Is there a place for draconian leadership in business?
You may be able to act more graciously now rather than waiting for the brick wall to appear
As I write this, the coronavirus is rampaging through China and making its way to other countries. The Chinese government has announced “draconian” measures to try to stop the spread. While day-to-day life in China still seems to put state’s rights ahead of individual rights, they are employing tactics that may achieve their goal of stopping the coronavirus while subjugating liberty and the pursuit of happiness; perhaps justifiably so.
This got me thinking about leadership tactics in organizations that are unhealthy (i.e. turnaround situations) versus those that are hitting the mark. I have some experience with this — though experience and wisdom are not often the same thing. I did a couple of stints as a CEO in turnaround situations and was a multi-unit retail guy for many years where normal life is trying to fix a broken store, region or area. I’ve employed some “draconian” measures in both of those situations and led healthy organizations. Do you have to lead differently in these two different arenas?
Turnaround situations (like health emergencies) require speed, quick decisions, tough mindedness and very assertive behavior. You are certain to piss off many people in your quest to save the organization. You’ll have to live with the fact that you will make some mistakes in your quick decision making.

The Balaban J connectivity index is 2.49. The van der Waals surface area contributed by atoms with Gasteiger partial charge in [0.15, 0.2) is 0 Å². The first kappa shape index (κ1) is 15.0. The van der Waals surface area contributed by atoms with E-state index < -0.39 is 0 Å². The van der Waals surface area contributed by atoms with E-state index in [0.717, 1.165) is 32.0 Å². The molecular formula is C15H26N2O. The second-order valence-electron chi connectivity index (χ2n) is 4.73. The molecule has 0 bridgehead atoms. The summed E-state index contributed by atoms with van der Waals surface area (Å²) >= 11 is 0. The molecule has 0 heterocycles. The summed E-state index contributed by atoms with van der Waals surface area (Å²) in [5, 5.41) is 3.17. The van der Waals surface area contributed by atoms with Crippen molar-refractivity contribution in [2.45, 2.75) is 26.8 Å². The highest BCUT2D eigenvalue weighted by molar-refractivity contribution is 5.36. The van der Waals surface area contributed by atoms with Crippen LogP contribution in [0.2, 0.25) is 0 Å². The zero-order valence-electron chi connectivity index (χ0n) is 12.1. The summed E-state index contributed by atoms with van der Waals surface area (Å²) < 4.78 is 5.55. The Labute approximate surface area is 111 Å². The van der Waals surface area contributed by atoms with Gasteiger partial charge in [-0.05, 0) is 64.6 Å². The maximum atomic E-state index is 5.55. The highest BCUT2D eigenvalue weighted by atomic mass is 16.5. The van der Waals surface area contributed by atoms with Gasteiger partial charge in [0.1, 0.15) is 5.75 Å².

That may all sound rather harsh, but if you look at the words, how different is it than running a successful company? The difference, you might argue, is speed. I do not believe that turnaround situations demand secrecy, eschew collaboration (though perhaps with a smaller group) and require leaders to lead without a heart. In fact, I would argue that the best tactics are to be honest (no doubt upsetting those who you deem unnecessary or too expensive), to allow your remaining leaders to help you with the decision making and to show the empathy that people deserve.
Much like a decision to quarantine a city in China, making snap decisions in a failing business (often literally within hours) to eliminate projects, jobs, business lines, unprofitable customers and hard assets requires tough minded leadership. If you have empathy, this is not fun work. It does not, however require you to be belligerent. It does not require you to stuff your emotions. It does not require you to hide from those who are negatively affected.
If you are on cruise control while running a successful business, you might think, “What if I had to reduce expenses by X%?, or What if I had to gin up a bunch of new revenue quickly?, or What if a disruptive company entered our space with a killer product?”
Leadership is hard. I don’t know many who get through an entire career without a catastrophic event. Best to be prepared. However, maybe you already have the skills and would just have to “speed it up.” If that is the case, should you do it now, before a disaster while you can take less draconian measures? People and assets can perhaps be redeployed rather than eliminated. You may be able to act more graciously now rather than waiting for the brick wall to appear.
Leaders who put their heads in the sand and wait for disaster to strike create a lot more misery than those who are future focused and willing to make tough decisions early. In the end, they are much less draconian.